Wicked Pickett’s Atlantic Soul
He was the original black panther. He didn’t wear a uniform or make political statements. But Wilson Pickett’s voice was heard by millions, and his message moved people as much as any political rhetoric.
Atlantic Records‘ Jerry Wexler, co-founder of and producer of most of Pickett’s hits, first came up with the panther image, recalling the first time he saw Pickett glide into a room, looking sleek, black and dangerous.
But it was more than just a look. Pickett’s scream was unassailable and unmistakeable, a blood–curdling yowl that raised your hackles; a primal, feral sound that made you look around for a place to dive into or clamber up to avoid those claws that had to be close behind. And Pickett had a personality that matched his scream. Fame Studio founder Rick Hall recalls Pickett offering to kick people’s asses several times during his recording sessions there, and Pickett braggged of putting a .45 to a former label boss’ head to get out of his contaract before signing with Atlantic.
Pickett died in ’06 at the age of ’64, leaving behind a legacy of scalding soul that still stands up today.
Real Gone Records has undertaken the ambitious project of collecting every single Pickett made for Atlantic from ’64- ’73, re-issuing them in three volumes. Volume one goes through ’67, and includes most of the stuff that made him famous.
Like many soul men, Pickett started in gospel, singing with the Violinaires. But after he left in ‘59 to join the Falcons, Pickett’s lead on ’62’s “I Found A Love” made it an instant soul classic. Signing to Atlantic in ’64 , he had a double–sided hit his first time out with two tunes he co-wrote, “Cry Baby,” and “For Better Or Worse.” Both are churchy sounding, with a choir wailing soulfully behind him as Pickett preaches the gospel of wicked Pickettness.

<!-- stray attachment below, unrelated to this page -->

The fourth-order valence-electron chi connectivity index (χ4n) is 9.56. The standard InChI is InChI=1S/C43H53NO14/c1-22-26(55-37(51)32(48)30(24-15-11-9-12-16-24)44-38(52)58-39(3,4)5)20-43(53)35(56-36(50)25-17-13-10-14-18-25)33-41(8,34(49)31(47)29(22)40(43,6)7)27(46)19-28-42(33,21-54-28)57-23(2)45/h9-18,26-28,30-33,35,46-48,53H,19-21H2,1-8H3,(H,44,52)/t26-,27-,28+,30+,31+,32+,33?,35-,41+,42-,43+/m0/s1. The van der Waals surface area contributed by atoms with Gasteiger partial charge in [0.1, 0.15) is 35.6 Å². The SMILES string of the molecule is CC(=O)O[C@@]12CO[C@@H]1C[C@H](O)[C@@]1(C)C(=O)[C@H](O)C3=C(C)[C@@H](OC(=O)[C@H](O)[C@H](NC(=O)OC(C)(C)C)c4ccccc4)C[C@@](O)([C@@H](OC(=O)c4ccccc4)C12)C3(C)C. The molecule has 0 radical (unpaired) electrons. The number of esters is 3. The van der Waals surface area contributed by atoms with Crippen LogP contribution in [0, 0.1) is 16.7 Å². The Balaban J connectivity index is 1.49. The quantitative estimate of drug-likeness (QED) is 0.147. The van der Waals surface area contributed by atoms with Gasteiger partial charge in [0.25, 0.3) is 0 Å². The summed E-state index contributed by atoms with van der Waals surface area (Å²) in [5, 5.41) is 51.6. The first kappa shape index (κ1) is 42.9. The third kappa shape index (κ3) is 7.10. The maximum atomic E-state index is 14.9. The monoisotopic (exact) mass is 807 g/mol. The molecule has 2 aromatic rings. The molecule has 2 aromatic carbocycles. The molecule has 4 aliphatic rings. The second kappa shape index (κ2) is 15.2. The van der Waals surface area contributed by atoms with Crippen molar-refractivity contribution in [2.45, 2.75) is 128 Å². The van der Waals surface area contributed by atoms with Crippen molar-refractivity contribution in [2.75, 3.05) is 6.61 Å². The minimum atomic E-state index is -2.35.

This stuff sounds great, re-released in mono as it was on the original 45s, producing a crisp, clean sound that lets every nuance of the great arrangements shine through.
Pickett did many of his hits with the help of Steve Cropper and Stax Records house band, Booker T and the MGs,who also backed Otis Redding. Cropper and Pickett colloborated on one of Pickett’s biggest hits, “In The Midnight Hour.” Cropper says the song was originally a hymn Pickett cut in his gospel days about seeing Jesus in the midnight hour and got transmogrified into his love comin tumblin’ down at the witching hour. As great as Pickett’s vocals are, the arangements on the Stax cuts are a major part of the appeal. Perfectly punctuated by the Memphis horns, Andrew Love on tenor sax and Wayne Jackson on trumpet, underscored by Al Jackson Jr.’s ‘relentless sledgehammer beat, Duck Dunn’s bass weaving around him and Cropper pulling the strings,the band keeps Pickett centered in the sweet spot.
For many of us, it was the soundtrack of our lives, pounding out of a car radio or blasting from the tinny speaker of a battery-powered, portable 45 player balanced on a trunk lid at a local watering hole. Even if you don’t know a thousand dances, you can’t help but try to do something when this stuff comes on. “99 And A Half,” “Mustang Sally,” “I Found A Love (Parts 1 and 2,) “Dont Fight It”- all sound as good today as they did back then. Even though your body might be a little slower to act on them, they still create the same urges. And if your attempts to get in the groove don’t go as easily as they did back in the day, not to worrry. Just go for it, and follow Pickett’s advice: “You can’t fight it – you got to feel it.”